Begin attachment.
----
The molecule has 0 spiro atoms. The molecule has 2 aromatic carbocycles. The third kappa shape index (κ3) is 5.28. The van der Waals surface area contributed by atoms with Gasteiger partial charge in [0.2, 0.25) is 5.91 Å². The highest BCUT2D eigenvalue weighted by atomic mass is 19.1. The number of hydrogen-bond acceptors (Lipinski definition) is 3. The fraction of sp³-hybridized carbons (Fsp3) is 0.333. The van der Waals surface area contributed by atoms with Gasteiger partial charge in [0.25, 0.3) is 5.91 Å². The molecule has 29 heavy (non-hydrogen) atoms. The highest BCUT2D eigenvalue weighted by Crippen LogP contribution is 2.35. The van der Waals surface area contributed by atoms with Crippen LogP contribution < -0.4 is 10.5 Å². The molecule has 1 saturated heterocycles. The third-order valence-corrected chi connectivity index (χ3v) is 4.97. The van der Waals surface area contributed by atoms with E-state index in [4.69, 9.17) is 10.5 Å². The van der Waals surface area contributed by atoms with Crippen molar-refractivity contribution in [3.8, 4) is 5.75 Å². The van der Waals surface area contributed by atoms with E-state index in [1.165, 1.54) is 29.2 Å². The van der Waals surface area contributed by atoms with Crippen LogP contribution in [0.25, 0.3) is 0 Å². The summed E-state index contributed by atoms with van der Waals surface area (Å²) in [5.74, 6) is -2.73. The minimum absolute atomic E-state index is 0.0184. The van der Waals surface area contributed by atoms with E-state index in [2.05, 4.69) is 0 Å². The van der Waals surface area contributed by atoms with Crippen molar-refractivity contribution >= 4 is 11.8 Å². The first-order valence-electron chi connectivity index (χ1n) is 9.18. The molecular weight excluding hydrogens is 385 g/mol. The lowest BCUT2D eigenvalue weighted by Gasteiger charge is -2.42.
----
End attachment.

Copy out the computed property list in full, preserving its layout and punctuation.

The molecule has 0 spiro atoms. The molecule has 2 aromatic carbocycles. The third kappa shape index (κ3) is 5.28. The van der Waals surface area contributed by atoms with Gasteiger partial charge in [0.2, 0.25) is 5.91 Å². The highest BCUT2D eigenvalue weighted by atomic mass is 19.1. The number of hydrogen-bond acceptors (Lipinski definition) is 3. The fraction of sp³-hybridized carbons (Fsp3) is 0.333. The van der Waals surface area contributed by atoms with Gasteiger partial charge in [0.25, 0.3) is 5.91 Å². The molecule has 29 heavy (non-hydrogen) atoms. The highest BCUT2D eigenvalue weighted by Crippen LogP contribution is 2.35. The van der Waals surface area contributed by atoms with Crippen LogP contribution < -0.4 is 10.5 Å². The molecule has 1 saturated heterocycles. The third-order valence-corrected chi connectivity index (χ3v) is 4.97. The van der Waals surface area contributed by atoms with E-state index in [4.69, 9.17) is 10.5 Å². The van der Waals surface area contributed by atoms with Crippen molar-refractivity contribution in [3.8, 4) is 5.75 Å². The van der Waals surface area contributed by atoms with E-state index in [1.165, 1.54) is 29.2 Å². The van der Waals surface area contributed by atoms with Crippen LogP contribution in [0.25, 0.3) is 0 Å². The summed E-state index contributed by atoms with van der Waals surface area (Å²) in [5.74, 6) is -2.73. The minimum absolute atomic E-state index is 0.0184. The van der Waals surface area contributed by atoms with E-state index in [2.05, 4.69) is 0 Å². The van der Waals surface area contributed by atoms with Crippen molar-refractivity contribution >= 4 is 11.8 Å². The first-order valence-electron chi connectivity index (χ1n) is 9.18. The molecular weight excluding hydrogens is 385 g/mol. The lowest BCUT2D eigenvalue weighted by Gasteiger charge is -2.42.